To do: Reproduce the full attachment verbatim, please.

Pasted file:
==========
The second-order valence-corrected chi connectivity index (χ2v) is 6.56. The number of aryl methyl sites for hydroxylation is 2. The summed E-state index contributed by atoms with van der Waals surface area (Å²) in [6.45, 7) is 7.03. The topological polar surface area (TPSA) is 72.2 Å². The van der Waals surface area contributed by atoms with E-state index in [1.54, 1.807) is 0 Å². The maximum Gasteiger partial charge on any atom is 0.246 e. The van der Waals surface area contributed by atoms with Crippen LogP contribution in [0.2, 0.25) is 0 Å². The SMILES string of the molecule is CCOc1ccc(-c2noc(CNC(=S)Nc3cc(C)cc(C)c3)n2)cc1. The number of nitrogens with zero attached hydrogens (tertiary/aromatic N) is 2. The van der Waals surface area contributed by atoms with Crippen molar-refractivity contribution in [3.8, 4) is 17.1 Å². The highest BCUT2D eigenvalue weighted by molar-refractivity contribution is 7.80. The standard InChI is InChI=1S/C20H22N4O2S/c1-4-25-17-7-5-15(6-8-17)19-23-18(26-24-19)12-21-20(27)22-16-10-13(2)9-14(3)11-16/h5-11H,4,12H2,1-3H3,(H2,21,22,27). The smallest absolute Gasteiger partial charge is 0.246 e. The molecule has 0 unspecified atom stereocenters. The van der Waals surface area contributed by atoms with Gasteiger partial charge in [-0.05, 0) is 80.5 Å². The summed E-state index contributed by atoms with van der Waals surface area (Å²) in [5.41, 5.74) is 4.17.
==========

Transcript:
The second-order valence-corrected chi connectivity index (χ2v) is 6.56. The number of aryl methyl sites for hydroxylation is 2. The summed E-state index contributed by atoms with van der Waals surface area (Å²) in [6.45, 7) is 7.03. The topological polar surface area (TPSA) is 72.2 Å². The van der Waals surface area contributed by atoms with E-state index in [1.54, 1.807) is 0 Å². The maximum Gasteiger partial charge on any atom is 0.246 e. The van der Waals surface area contributed by atoms with Crippen LogP contribution in [0.2, 0.25) is 0 Å². The SMILES string of the molecule is CCOc1ccc(-c2noc(CNC(=S)Nc3cc(C)cc(C)c3)n2)cc1. The number of nitrogens with zero attached hydrogens (tertiary/aromatic N) is 2. The van der Waals surface area contributed by atoms with Crippen molar-refractivity contribution in [3.8, 4) is 17.1 Å². The highest BCUT2D eigenvalue weighted by molar-refractivity contribution is 7.80. The standard InChI is InChI=1S/C20H22N4O2S/c1-4-25-17-7-5-15(6-8-17)19-23-18(26-24-19)12-21-20(27)22-16-10-13(2)9-14(3)11-16/h5-11H,4,12H2,1-3H3,(H2,21,22,27). The smallest absolute Gasteiger partial charge is 0.246 e. The molecule has 0 unspecified atom stereocenters. The van der Waals surface area contributed by atoms with Gasteiger partial charge in [-0.05, 0) is 80.5 Å². The summed E-state index contributed by atoms with van der Waals surface area (Å²) in [5.41, 5.74) is 4.17.